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Ways Back To The Future 2 Eerily Predicted The Present

Almost 30 years ago, Back to the Future Part II provided a glimpse of the future that seemed funny and utterly fantastical at the time—but has actually come true in a number of surprising ways. Here's some of the stuff future Marty and Biff wouldn't necessarily be surprised to see today.

Hands-free and wireless video games

Shortly after Marty McFly arrives in the future on October 21, 2015, he plays a game of Wild Gunman with some kids (one played by a very young Elijah Wood), who complain that the game requires hands. It was a joke, but in recent years, video games have made it a reality. First there was 2006's Nintendo Wii, which relies on wireless motion controllers. Then Microsoft took the concept a step further with the Kinect for Xbox 360 and Xbox One in 2010, which did away with controllers altogether in favor of technology based on cameras and advanced computer vision software to understand a user's gestures (with varying results, of course).

3D movies

While walking the streets of Hill Valley in the future, Marty is momentarily startled by a three-dimensional CGI Jaws erupting from a movie theater marquee. At the time, the shark was pretty terrifying, but compared to the increasingly immersive 3D movies that have been produced since then, the shark is far from scary, and even appears kind of cartoony.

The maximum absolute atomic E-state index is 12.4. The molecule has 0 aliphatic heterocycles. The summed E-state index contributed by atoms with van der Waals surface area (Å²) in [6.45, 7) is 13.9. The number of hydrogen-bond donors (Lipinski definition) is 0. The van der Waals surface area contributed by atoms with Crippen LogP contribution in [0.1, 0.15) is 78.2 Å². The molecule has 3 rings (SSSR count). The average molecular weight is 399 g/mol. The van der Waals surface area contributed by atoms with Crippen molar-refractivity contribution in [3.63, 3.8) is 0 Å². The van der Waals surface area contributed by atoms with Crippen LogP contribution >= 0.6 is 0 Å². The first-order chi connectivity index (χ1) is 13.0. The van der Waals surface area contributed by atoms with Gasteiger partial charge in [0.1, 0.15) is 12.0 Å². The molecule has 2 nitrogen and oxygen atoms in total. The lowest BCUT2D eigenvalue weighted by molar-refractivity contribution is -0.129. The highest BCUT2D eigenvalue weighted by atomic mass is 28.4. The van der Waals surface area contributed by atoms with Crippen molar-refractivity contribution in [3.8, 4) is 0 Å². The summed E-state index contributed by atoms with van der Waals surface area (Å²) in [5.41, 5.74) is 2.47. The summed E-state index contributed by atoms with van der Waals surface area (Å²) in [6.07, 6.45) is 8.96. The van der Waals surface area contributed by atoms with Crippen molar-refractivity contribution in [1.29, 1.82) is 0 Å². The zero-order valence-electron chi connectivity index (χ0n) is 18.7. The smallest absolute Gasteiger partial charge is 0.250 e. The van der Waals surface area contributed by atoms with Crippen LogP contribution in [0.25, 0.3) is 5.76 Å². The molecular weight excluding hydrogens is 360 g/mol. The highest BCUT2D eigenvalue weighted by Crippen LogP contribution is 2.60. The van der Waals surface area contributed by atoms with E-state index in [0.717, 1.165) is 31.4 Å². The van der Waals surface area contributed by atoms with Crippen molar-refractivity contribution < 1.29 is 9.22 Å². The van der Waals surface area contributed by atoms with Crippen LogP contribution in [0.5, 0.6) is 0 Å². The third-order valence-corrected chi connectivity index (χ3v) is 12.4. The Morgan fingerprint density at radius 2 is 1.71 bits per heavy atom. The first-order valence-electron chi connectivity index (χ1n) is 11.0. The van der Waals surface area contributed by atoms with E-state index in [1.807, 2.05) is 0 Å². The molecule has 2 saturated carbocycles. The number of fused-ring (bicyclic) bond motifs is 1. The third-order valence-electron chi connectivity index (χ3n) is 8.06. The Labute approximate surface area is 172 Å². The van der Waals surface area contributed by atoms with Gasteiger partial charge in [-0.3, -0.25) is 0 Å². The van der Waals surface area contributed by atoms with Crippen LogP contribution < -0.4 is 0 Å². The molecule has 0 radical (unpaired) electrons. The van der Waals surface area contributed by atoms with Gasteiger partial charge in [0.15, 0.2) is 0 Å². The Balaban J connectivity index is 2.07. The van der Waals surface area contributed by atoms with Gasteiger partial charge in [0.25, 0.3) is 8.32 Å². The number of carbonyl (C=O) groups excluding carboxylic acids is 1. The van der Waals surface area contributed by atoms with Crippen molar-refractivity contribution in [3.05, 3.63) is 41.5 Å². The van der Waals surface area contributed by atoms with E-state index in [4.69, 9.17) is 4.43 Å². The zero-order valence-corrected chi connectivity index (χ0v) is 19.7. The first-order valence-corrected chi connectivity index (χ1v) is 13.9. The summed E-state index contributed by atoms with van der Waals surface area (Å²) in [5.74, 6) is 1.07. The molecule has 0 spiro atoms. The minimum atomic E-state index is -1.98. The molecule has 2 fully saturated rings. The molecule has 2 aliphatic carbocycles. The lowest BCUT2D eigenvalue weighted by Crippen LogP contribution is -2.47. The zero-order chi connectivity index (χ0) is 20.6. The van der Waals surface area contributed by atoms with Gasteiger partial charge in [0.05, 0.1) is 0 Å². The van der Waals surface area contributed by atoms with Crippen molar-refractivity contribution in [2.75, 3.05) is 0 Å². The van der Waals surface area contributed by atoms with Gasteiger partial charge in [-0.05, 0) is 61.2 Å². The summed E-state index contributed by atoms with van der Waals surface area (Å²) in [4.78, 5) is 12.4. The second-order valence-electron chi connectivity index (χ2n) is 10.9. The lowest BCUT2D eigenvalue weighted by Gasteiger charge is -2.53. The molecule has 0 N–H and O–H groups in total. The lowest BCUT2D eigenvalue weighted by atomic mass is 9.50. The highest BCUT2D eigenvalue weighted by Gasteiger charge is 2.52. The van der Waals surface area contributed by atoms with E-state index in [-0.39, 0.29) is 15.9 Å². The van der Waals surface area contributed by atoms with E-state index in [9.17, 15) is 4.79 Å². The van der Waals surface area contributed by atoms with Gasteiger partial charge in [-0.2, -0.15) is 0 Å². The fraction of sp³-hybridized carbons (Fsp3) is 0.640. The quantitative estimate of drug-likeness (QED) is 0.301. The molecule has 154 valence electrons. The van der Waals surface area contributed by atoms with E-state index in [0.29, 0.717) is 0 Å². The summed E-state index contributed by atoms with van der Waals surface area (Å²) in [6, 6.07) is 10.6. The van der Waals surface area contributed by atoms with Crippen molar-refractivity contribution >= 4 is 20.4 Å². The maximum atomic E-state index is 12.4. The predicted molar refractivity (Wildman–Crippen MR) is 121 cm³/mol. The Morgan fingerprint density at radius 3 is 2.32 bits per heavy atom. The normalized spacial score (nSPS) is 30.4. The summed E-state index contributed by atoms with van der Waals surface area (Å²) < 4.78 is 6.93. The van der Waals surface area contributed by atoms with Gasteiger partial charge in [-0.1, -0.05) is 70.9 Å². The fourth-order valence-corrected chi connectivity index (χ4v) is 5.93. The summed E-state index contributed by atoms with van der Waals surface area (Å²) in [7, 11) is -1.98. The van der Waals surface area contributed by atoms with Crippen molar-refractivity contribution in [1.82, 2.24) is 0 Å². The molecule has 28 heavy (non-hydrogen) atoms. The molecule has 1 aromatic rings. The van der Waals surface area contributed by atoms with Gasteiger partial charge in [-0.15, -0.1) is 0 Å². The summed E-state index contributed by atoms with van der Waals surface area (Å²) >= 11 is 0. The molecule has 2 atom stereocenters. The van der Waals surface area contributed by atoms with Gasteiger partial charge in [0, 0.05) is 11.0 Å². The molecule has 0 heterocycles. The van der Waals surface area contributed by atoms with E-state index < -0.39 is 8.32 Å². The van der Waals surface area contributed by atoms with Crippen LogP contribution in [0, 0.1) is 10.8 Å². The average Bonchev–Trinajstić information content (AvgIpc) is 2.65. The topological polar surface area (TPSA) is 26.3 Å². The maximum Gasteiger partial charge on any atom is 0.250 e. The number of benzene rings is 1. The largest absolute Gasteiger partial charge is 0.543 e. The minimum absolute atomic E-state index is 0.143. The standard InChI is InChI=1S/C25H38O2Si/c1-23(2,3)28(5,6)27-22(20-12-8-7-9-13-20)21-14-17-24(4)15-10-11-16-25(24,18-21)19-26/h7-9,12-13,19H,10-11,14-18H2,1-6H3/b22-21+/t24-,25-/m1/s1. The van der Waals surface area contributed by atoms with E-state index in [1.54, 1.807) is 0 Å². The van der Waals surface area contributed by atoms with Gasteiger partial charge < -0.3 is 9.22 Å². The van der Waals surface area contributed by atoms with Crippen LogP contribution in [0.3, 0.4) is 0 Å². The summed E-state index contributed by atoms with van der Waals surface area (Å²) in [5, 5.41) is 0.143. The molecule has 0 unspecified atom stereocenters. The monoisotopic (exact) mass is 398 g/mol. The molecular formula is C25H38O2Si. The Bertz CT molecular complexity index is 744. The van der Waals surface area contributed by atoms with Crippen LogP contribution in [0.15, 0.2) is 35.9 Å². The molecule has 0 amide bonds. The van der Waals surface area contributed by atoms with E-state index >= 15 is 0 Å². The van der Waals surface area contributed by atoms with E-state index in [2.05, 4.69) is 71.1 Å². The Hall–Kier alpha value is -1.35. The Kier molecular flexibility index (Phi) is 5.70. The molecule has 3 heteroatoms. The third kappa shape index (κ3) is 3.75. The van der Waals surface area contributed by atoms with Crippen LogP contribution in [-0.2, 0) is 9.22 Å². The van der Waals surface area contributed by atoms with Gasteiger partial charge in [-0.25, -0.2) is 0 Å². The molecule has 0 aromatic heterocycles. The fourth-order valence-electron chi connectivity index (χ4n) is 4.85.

Tablet computers

Shortly after Marty escapes a beating from Griff and his thugs, an older gentleman asks Marty for a donation to repair the clock tower. The device he uses to collect the donation? A tablet computer. Stupidly futuristic at the time, tablets have become commonplace since Apple debuted the iPad in 2010—several companies now compete for market share, and some cellphones have grown so much in size that the term "phablet" was coined to describe them.

Florida has a baseball team

At one point, Marty expresses surprise at the news that Florida has a baseball team—specifically Miami. While no team name is given, the mascot is a cartoon alligator holding a baseball bat. Since Back to the Future Part II, not one, but two baseball teams have established their homes in Florida. The first, in 1993, was the Florida Marlins, who changed their name to the Miami Marlins in 2011. The second, established in 1998, was the Tampa Bay Devil Rays—who also changed their name, becoming simply the Tampa Bay Rays in time for the 2008 season. True, neither team features an alligator as their mascot, but cut us some slack: the fact that a baseball team is based in Florida is what's important here. We're pretty close on this one.